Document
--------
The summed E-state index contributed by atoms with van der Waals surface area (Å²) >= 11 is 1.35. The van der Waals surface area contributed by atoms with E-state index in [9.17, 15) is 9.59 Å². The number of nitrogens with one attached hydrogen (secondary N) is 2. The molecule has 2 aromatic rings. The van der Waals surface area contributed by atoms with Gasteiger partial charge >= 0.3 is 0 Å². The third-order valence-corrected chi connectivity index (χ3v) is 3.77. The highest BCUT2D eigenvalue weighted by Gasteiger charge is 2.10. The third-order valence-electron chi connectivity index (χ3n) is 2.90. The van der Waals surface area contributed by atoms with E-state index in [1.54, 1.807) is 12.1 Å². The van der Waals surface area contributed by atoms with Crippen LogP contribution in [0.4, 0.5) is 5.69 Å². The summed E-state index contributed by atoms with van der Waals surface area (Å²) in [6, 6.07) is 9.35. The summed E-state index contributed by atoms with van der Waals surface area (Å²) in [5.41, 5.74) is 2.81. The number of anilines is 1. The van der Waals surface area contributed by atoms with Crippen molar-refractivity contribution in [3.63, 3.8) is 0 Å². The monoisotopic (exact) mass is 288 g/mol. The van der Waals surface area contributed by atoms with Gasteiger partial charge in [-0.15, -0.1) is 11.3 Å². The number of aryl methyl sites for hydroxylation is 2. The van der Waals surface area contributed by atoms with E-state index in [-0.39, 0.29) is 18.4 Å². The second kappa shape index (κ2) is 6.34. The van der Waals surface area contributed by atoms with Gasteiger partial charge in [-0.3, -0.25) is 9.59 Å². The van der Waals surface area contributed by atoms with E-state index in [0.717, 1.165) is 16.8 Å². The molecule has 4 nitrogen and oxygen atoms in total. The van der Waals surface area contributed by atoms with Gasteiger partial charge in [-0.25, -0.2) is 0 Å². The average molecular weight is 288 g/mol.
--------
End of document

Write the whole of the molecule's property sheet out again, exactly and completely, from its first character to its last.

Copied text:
The summed E-state index contributed by atoms with van der Waals surface area (Å²) >= 11 is 1.35. The van der Waals surface area contributed by atoms with E-state index in [9.17, 15) is 9.59 Å². The number of nitrogens with one attached hydrogen (secondary N) is 2. The molecule has 2 aromatic rings. The van der Waals surface area contributed by atoms with Gasteiger partial charge >= 0.3 is 0 Å². The third-order valence-corrected chi connectivity index (χ3v) is 3.77. The highest BCUT2D eigenvalue weighted by Gasteiger charge is 2.10. The third-order valence-electron chi connectivity index (χ3n) is 2.90. The van der Waals surface area contributed by atoms with E-state index in [1.54, 1.807) is 12.1 Å². The van der Waals surface area contributed by atoms with Crippen LogP contribution in [0.4, 0.5) is 5.69 Å². The summed E-state index contributed by atoms with van der Waals surface area (Å²) in [6, 6.07) is 9.35. The summed E-state index contributed by atoms with van der Waals surface area (Å²) in [5.41, 5.74) is 2.81. The number of anilines is 1. The van der Waals surface area contributed by atoms with Crippen molar-refractivity contribution in [3.63, 3.8) is 0 Å². The monoisotopic (exact) mass is 288 g/mol. The van der Waals surface area contributed by atoms with Gasteiger partial charge in [-0.15, -0.1) is 11.3 Å². The number of aryl methyl sites for hydroxylation is 2. The van der Waals surface area contributed by atoms with E-state index in [-0.39, 0.29) is 18.4 Å². The second kappa shape index (κ2) is 6.34. The van der Waals surface area contributed by atoms with Gasteiger partial charge in [-0.3, -0.25) is 9.59 Å². The van der Waals surface area contributed by atoms with E-state index in [0.717, 1.165) is 16.8 Å². The molecule has 4 nitrogen and oxygen atoms in total. The van der Waals surface area contributed by atoms with Gasteiger partial charge in [-0.25, -0.2) is 0 Å². The average molecular weight is 288 g/mol.